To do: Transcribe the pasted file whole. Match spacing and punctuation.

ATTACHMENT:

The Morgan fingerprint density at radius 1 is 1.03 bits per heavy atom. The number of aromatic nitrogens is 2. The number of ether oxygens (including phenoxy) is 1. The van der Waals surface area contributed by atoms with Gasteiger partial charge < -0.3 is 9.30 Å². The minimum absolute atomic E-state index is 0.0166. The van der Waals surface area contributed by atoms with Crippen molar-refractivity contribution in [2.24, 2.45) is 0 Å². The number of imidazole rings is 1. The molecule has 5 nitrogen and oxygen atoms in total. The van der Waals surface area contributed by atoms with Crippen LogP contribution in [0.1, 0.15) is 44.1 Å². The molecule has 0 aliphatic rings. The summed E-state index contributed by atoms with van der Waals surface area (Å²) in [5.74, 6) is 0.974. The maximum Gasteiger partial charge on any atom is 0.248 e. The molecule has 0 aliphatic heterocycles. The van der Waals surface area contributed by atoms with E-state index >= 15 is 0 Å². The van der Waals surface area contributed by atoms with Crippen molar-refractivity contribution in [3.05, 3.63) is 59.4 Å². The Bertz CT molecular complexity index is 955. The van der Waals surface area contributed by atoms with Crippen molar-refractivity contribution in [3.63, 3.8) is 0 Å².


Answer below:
The Morgan fingerprint density at radius 1 is 1.03 bits per heavy atom. The number of aromatic nitrogens is 2. The number of ether oxygens (including phenoxy) is 1. The van der Waals surface area contributed by atoms with Gasteiger partial charge < -0.3 is 9.30 Å². The minimum absolute atomic E-state index is 0.0166. The van der Waals surface area contributed by atoms with Crippen molar-refractivity contribution in [2.24, 2.45) is 0 Å². The number of imidazole rings is 1. The molecule has 5 nitrogen and oxygen atoms in total. The van der Waals surface area contributed by atoms with Crippen LogP contribution in [0.1, 0.15) is 44.1 Å². The molecule has 0 aliphatic rings. The summed E-state index contributed by atoms with van der Waals surface area (Å²) in [5.74, 6) is 0.974. The maximum Gasteiger partial charge on any atom is 0.248 e. The molecule has 0 aliphatic heterocycles. The van der Waals surface area contributed by atoms with E-state index >= 15 is 0 Å². The van der Waals surface area contributed by atoms with Crippen molar-refractivity contribution in [3.05, 3.63) is 59.4 Å². The Bertz CT molecular complexity index is 955. The van der Waals surface area contributed by atoms with Crippen molar-refractivity contribution in [3.63, 3.8) is 0 Å².